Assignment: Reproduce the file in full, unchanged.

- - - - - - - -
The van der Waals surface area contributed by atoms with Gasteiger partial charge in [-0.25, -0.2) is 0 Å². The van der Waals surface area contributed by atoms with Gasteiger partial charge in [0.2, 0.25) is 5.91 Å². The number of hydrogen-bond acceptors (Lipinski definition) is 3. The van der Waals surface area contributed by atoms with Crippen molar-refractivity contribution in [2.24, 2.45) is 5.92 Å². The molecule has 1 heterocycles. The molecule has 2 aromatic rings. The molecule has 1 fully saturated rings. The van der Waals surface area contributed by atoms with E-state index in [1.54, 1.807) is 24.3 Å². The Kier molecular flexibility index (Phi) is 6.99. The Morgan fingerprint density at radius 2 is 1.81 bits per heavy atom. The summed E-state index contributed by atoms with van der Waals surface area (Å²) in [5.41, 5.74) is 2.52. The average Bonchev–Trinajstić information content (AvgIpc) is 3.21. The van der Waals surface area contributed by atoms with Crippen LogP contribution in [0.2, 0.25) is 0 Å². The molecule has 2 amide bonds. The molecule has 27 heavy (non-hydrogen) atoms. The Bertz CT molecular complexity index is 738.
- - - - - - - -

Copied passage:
The van der Waals surface area contributed by atoms with Gasteiger partial charge in [-0.25, -0.2) is 0 Å². The van der Waals surface area contributed by atoms with Gasteiger partial charge in [0.2, 0.25) is 5.91 Å². The number of hydrogen-bond acceptors (Lipinski definition) is 3. The van der Waals surface area contributed by atoms with Crippen molar-refractivity contribution in [2.24, 2.45) is 5.92 Å². The molecule has 1 heterocycles. The molecule has 2 aromatic rings. The molecule has 1 fully saturated rings. The van der Waals surface area contributed by atoms with E-state index in [1.54, 1.807) is 24.3 Å². The Kier molecular flexibility index (Phi) is 6.99. The Morgan fingerprint density at radius 2 is 1.81 bits per heavy atom. The summed E-state index contributed by atoms with van der Waals surface area (Å²) in [5.41, 5.74) is 2.52. The average Bonchev–Trinajstić information content (AvgIpc) is 3.21. The van der Waals surface area contributed by atoms with Crippen LogP contribution in [0.2, 0.25) is 0 Å². The molecule has 2 amide bonds. The molecule has 27 heavy (non-hydrogen) atoms. The Bertz CT molecular complexity index is 738.